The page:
Raising an Eyebrow

A wooden front door is a thing of beauty. Take care of it

‘Are you going to do it red again? Red is the most common colour of front door, you know’

‘I’m not telling you. You’ll see soon enough’

‘I bet it’s going to be one of those bluey-greens. Or orange. Is that orange?’

My neighbour interrogated me. Over the course of the week I had sanded down the paintwork of the front door and we had added a rain deflector to the bottom of the front door. Understandably, it was looking a lot worse than before I started

Various paint testers with their numbers scribbled alongside had remained for over a year because I just couldn’t decide. Eventually I found inspiration from a house we pass on the way home from work each day. It was quite a departure for meIMG_9544

That Sunday was hot. Really hot. By nine that morning the door was off and placed on the workbench in the garage for priming. I hadn’t accounted for the cotton candy seed which was floating thickly in the air that day, so Baz had to close the garage door on me while I worked, to try and keep it from sticking to the paint. This created almost perfect paint oven conditions, but made me feel hot and claustrophobic. Nonetheless, I soon achieved the zen-like state that can only be reached when you like your choice of finish – in this case, Mylands ‘Bond Street’ in a dead flat finish. It looks restrained, contemporary and very poshIMG_9589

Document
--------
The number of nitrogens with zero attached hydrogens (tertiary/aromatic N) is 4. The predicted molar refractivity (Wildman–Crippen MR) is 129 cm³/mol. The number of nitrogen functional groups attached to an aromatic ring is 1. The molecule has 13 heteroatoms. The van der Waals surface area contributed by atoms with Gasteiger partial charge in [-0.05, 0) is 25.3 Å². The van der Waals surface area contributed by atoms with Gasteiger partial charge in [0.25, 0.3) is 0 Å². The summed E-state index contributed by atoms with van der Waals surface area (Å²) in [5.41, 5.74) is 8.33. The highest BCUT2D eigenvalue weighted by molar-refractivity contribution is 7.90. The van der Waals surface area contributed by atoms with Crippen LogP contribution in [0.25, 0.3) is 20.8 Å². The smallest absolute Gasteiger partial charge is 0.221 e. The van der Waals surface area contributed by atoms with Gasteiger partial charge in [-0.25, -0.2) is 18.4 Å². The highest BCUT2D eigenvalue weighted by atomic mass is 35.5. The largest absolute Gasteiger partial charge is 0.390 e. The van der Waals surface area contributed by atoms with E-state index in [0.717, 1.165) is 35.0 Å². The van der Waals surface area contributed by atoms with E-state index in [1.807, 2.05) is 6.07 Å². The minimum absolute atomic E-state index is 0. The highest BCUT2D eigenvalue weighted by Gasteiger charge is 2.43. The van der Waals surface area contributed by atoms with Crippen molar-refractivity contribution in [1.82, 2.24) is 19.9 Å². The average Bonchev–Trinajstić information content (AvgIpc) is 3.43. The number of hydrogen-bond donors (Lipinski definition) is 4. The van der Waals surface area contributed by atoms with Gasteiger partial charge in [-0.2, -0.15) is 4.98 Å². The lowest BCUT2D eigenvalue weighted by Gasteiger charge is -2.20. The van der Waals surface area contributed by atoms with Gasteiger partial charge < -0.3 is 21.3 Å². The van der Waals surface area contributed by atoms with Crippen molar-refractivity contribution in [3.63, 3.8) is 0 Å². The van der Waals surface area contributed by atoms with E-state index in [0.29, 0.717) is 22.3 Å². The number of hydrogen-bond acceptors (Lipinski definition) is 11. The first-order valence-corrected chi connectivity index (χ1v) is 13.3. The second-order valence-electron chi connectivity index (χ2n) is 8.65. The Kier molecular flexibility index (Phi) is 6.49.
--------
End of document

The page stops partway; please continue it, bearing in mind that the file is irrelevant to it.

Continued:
1930s houses with original features are sadly in decline, with people taking practical decisions which involve PVCU doors and windows. Never one to follow the herd, when C was small I bought an ‘eyebrow’ door for the house. It was too big and the orientation was wrong for the house, so Baz thought I’d really screwed up, but a carpenter trimmed and hung it for me. Unfortunately the wood was not in great condition, so I filled and sanded as best I could in situ and painted it (badly) in bright red

I didn’t care what Baz thought. It made me smile

So, a decade or so later it deserved a re-visit. Front doors have to withstand constant to-ing and fro-ing, and are the first line of defence against the extremes of weather. This door has spent the best part of a century in service, and it still does so with style and substance. It has earned all its imperfections and it carries them well

I am no expert, but the matt finish has helped to disguise some of its dings and imperfections and it makes the fielding look crisp, way better than the red gloss before

And my neighbour’s verdict?

‘The undercoat looks very nice. What colour is it going to be?’